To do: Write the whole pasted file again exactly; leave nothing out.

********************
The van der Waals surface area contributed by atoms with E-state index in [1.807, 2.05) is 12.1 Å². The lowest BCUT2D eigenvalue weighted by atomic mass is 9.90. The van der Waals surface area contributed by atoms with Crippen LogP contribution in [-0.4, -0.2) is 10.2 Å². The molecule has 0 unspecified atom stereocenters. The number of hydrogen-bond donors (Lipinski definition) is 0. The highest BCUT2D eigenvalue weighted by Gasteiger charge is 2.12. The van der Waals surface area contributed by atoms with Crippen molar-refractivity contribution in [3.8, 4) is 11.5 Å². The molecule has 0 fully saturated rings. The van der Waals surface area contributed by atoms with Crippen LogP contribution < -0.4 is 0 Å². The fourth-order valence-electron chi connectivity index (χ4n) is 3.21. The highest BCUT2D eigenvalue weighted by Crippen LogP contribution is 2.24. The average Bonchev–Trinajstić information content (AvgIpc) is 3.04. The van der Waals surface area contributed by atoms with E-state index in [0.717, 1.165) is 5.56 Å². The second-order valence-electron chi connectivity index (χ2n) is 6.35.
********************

The van der Waals surface area contributed by atoms with E-state index in [1.807, 2.05) is 12.1 Å². The lowest BCUT2D eigenvalue weighted by atomic mass is 9.90. The van der Waals surface area contributed by atoms with Crippen LogP contribution in [-0.4, -0.2) is 10.2 Å². The molecule has 0 unspecified atom stereocenters. The number of hydrogen-bond donors (Lipinski definition) is 0. The highest BCUT2D eigenvalue weighted by Gasteiger charge is 2.12. The van der Waals surface area contributed by atoms with Crippen molar-refractivity contribution in [3.8, 4) is 11.5 Å². The molecule has 0 fully saturated rings. The van der Waals surface area contributed by atoms with Crippen LogP contribution < -0.4 is 0 Å². The fourth-order valence-electron chi connectivity index (χ4n) is 3.21. The highest BCUT2D eigenvalue weighted by Crippen LogP contribution is 2.24. The average Bonchev–Trinajstić information content (AvgIpc) is 3.04. The van der Waals surface area contributed by atoms with E-state index in [0.717, 1.165) is 5.56 Å². The second-order valence-electron chi connectivity index (χ2n) is 6.35.